His main argument, which he describes in far more detail with than I have space for here, is that fictional worlds provide a kind of emotional laboratory in which people can experience emotional responses to a range of simulated events. Through that process they may experience both expected and unexpected emotional responses to things, and may come to understand themselves, and other people, better.
He suggests that there are three different ways in which stories evoke emotions in readers:
- Identification — Where the reader identifies with the protagonist of the story, takes on their goals and effectively feels what the character would feel as if the emotions were the readers own.
- Sympathy — Where the reader doesn’t necessarily identify with the character, but is none the less moved by their journey as it is described in the story.
- Memory — Provoking the reader to recall their own emotional memories in response to events occurring in the story.
Why does this matter to writers?
At the beginning of this piece I asked why some stories were convincing on an emotional level, while others were not. What this theory does is direct us to pay attention to how things happen to our protagonists, and how they respond to those things while we are crafting our stories. Do events happening to the character feel consistent with the story world? Does the character have reactions to those events that feel authentic to them?
I know that personally, if I feel that a character has done something or said something simply to service the plot (or event structure), that seems a bit silly or out of character, I tend to put books down or disengage from a film or TV series. For me it doesn’t matter what genre this is happening in, it can be some deep fantasy or complicated science fiction, but if the characterisation feels insincere I’ll often switch off (if this rings a bell for you, you may also be interested in the idea of false notes, mentioned in this article).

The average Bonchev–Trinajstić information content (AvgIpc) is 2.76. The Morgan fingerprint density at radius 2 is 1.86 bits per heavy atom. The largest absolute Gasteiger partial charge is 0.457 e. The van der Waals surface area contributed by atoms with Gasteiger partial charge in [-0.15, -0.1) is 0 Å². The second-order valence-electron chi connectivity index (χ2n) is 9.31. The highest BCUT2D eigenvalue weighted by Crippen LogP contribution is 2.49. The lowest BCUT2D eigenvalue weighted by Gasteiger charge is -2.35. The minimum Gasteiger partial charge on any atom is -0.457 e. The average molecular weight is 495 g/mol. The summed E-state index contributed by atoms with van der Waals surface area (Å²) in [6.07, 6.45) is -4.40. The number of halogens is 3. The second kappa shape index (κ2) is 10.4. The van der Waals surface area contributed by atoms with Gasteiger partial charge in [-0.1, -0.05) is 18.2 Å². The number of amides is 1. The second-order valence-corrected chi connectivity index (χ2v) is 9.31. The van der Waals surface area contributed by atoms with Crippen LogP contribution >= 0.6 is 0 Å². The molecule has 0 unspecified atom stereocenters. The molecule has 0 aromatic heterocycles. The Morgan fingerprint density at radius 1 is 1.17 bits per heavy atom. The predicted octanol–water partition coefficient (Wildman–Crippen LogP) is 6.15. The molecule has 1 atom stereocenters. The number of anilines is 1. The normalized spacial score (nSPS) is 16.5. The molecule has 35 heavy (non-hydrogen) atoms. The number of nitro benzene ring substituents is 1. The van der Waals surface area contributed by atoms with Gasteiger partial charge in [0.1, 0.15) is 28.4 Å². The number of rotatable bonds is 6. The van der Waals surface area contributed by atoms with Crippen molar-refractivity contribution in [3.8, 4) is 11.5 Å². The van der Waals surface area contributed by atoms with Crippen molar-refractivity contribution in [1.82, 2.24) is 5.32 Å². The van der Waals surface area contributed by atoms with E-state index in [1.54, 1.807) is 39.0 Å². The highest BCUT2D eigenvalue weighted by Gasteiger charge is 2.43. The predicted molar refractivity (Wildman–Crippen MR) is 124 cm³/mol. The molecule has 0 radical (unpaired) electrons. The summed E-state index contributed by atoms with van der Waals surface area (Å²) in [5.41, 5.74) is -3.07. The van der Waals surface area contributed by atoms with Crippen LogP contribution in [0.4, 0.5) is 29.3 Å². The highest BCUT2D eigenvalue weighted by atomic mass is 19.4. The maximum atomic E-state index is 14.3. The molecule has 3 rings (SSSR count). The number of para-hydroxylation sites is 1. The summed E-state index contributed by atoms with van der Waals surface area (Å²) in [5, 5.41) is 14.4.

This idea has been influential in the way I try to write now. I try to ensure that my characters, made up as they are, have some kind of emotional truth within my stories. Sometimes I miss this a bit on my first pass and need to give a story a bit of time to ‘rest’ so that I can come back to a story and really decide if I’ve made the right aesthetic decision, but I think they are better for it.
Sometimes, on a bad day as a writer, it’s easy to think ‘I’m just making stuff up, it’s not like I’m doing anything useful’. What this theory suggests to us is that good writing is important, perhaps essential, to how readers may view and understand other people, and that may influence their relationships with other people in the real world.
Exciting stuff, huh?
A note on the source text:
The way this theory is described in the original paper is more complicated, and has many more implications than I have described here. On top of that, this paper was published more than twenty years ago, since then a lot more work has been done on this idea. I do plan going to circle back to these themes at a later date, but if you are interested in psychology, storytelling, reading and writing I suggest you may want to take a bit of time to read the whole thing here.
This article was first published on Medium, where I regularly post content from this blog.